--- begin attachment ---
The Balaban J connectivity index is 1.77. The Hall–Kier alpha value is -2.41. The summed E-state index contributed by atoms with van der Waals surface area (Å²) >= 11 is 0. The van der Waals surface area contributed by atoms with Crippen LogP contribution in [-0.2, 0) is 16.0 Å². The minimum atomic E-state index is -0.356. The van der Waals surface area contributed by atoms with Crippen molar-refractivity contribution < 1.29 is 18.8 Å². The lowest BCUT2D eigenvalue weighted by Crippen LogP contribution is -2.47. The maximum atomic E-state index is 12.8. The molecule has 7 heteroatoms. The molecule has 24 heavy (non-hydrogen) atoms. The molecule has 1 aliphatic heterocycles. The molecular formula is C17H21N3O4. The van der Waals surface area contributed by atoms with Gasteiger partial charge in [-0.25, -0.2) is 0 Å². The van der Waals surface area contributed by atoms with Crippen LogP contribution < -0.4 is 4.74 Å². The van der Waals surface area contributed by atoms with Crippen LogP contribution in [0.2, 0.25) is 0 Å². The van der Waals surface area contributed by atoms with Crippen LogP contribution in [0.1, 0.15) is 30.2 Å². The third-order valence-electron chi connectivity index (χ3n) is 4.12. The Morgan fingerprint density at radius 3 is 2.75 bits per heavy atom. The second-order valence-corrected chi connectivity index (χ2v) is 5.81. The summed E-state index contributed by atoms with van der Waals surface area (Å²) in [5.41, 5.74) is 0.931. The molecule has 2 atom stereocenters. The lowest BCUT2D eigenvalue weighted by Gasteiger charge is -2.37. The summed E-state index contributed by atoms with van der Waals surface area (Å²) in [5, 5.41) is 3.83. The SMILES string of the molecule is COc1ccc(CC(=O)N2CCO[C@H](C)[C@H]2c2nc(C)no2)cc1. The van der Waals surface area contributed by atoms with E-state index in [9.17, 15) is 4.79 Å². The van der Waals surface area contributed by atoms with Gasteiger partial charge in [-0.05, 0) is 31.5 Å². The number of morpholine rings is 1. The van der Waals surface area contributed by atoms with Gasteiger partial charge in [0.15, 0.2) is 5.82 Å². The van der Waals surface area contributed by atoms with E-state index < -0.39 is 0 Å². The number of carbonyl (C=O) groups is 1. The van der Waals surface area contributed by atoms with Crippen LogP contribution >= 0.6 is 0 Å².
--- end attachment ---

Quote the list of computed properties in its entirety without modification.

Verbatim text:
The Balaban J connectivity index is 1.77. The Hall–Kier alpha value is -2.41. The summed E-state index contributed by atoms with van der Waals surface area (Å²) >= 11 is 0. The van der Waals surface area contributed by atoms with Crippen LogP contribution in [-0.2, 0) is 16.0 Å². The minimum atomic E-state index is -0.356. The van der Waals surface area contributed by atoms with Crippen molar-refractivity contribution < 1.29 is 18.8 Å². The lowest BCUT2D eigenvalue weighted by Crippen LogP contribution is -2.47. The maximum atomic E-state index is 12.8. The molecule has 7 heteroatoms. The molecule has 24 heavy (non-hydrogen) atoms. The molecule has 1 aliphatic heterocycles. The molecular formula is C17H21N3O4. The van der Waals surface area contributed by atoms with Gasteiger partial charge in [-0.25, -0.2) is 0 Å². The van der Waals surface area contributed by atoms with Crippen LogP contribution < -0.4 is 4.74 Å². The van der Waals surface area contributed by atoms with Crippen LogP contribution in [0.2, 0.25) is 0 Å². The van der Waals surface area contributed by atoms with Crippen LogP contribution in [0.1, 0.15) is 30.2 Å². The third-order valence-electron chi connectivity index (χ3n) is 4.12. The Morgan fingerprint density at radius 3 is 2.75 bits per heavy atom. The second-order valence-corrected chi connectivity index (χ2v) is 5.81. The summed E-state index contributed by atoms with van der Waals surface area (Å²) in [5.41, 5.74) is 0.931. The molecule has 2 atom stereocenters. The lowest BCUT2D eigenvalue weighted by Gasteiger charge is -2.37. The summed E-state index contributed by atoms with van der Waals surface area (Å²) in [5, 5.41) is 3.83. The SMILES string of the molecule is COc1ccc(CC(=O)N2CCO[C@H](C)[C@H]2c2nc(C)no2)cc1. The van der Waals surface area contributed by atoms with E-state index in [9.17, 15) is 4.79 Å². The van der Waals surface area contributed by atoms with Gasteiger partial charge in [-0.05, 0) is 31.5 Å². The number of morpholine rings is 1. The van der Waals surface area contributed by atoms with Gasteiger partial charge in [0.15, 0.2) is 5.82 Å². The van der Waals surface area contributed by atoms with E-state index < -0.39 is 0 Å². The number of carbonyl (C=O) groups is 1. The van der Waals surface area contributed by atoms with Crippen LogP contribution >= 0.6 is 0 Å².